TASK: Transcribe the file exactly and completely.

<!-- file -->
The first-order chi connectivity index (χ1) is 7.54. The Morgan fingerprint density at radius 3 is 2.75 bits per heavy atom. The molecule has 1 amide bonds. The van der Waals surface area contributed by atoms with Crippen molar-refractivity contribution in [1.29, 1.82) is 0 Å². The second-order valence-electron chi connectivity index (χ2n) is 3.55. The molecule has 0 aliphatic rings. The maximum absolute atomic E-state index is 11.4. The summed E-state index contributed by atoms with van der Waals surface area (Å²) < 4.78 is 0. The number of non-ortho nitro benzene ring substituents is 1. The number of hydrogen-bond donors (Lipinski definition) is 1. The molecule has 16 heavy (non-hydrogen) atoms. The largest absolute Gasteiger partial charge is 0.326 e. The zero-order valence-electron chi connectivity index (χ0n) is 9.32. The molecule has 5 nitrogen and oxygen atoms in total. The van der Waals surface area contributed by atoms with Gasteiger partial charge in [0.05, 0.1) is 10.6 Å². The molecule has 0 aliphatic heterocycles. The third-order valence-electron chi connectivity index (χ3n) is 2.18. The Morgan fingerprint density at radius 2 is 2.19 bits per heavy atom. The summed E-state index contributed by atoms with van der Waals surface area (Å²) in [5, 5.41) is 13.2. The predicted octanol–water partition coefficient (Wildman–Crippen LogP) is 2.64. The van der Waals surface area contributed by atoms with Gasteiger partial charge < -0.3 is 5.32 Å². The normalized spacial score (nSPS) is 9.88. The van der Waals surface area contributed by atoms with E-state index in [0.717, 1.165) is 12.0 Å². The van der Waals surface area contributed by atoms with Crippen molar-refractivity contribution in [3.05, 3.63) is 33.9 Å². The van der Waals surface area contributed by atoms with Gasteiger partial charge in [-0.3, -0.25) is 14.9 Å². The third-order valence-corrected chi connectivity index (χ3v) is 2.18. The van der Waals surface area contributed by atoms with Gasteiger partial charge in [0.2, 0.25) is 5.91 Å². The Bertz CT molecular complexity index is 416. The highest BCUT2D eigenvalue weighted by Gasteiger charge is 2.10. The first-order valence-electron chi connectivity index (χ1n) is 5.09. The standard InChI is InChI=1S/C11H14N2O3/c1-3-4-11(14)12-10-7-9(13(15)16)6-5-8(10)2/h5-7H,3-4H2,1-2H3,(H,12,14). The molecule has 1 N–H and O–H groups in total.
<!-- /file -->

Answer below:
The first-order chi connectivity index (χ1) is 7.54. The Morgan fingerprint density at radius 3 is 2.75 bits per heavy atom. The molecule has 1 amide bonds. The van der Waals surface area contributed by atoms with Crippen molar-refractivity contribution in [1.29, 1.82) is 0 Å². The second-order valence-electron chi connectivity index (χ2n) is 3.55. The molecule has 0 aliphatic rings. The maximum absolute atomic E-state index is 11.4. The summed E-state index contributed by atoms with van der Waals surface area (Å²) < 4.78 is 0. The number of non-ortho nitro benzene ring substituents is 1. The number of hydrogen-bond donors (Lipinski definition) is 1. The molecule has 16 heavy (non-hydrogen) atoms. The largest absolute Gasteiger partial charge is 0.326 e. The zero-order valence-electron chi connectivity index (χ0n) is 9.32. The molecule has 5 nitrogen and oxygen atoms in total. The van der Waals surface area contributed by atoms with Gasteiger partial charge in [0.05, 0.1) is 10.6 Å². The molecule has 0 aliphatic heterocycles. The third-order valence-electron chi connectivity index (χ3n) is 2.18. The Morgan fingerprint density at radius 2 is 2.19 bits per heavy atom. The summed E-state index contributed by atoms with van der Waals surface area (Å²) in [5, 5.41) is 13.2. The predicted octanol–water partition coefficient (Wildman–Crippen LogP) is 2.64. The van der Waals surface area contributed by atoms with Gasteiger partial charge < -0.3 is 5.32 Å². The normalized spacial score (nSPS) is 9.88. The van der Waals surface area contributed by atoms with E-state index in [0.717, 1.165) is 12.0 Å². The van der Waals surface area contributed by atoms with Crippen molar-refractivity contribution in [3.05, 3.63) is 33.9 Å². The van der Waals surface area contributed by atoms with Gasteiger partial charge in [-0.3, -0.25) is 14.9 Å². The third-order valence-corrected chi connectivity index (χ3v) is 2.18. The van der Waals surface area contributed by atoms with Gasteiger partial charge in [0.2, 0.25) is 5.91 Å². The Bertz CT molecular complexity index is 416. The highest BCUT2D eigenvalue weighted by Gasteiger charge is 2.10. The first-order valence-electron chi connectivity index (χ1n) is 5.09. The standard InChI is InChI=1S/C11H14N2O3/c1-3-4-11(14)12-10-7-9(13(15)16)6-5-8(10)2/h5-7H,3-4H2,1-2H3,(H,12,14). The molecule has 1 N–H and O–H groups in total.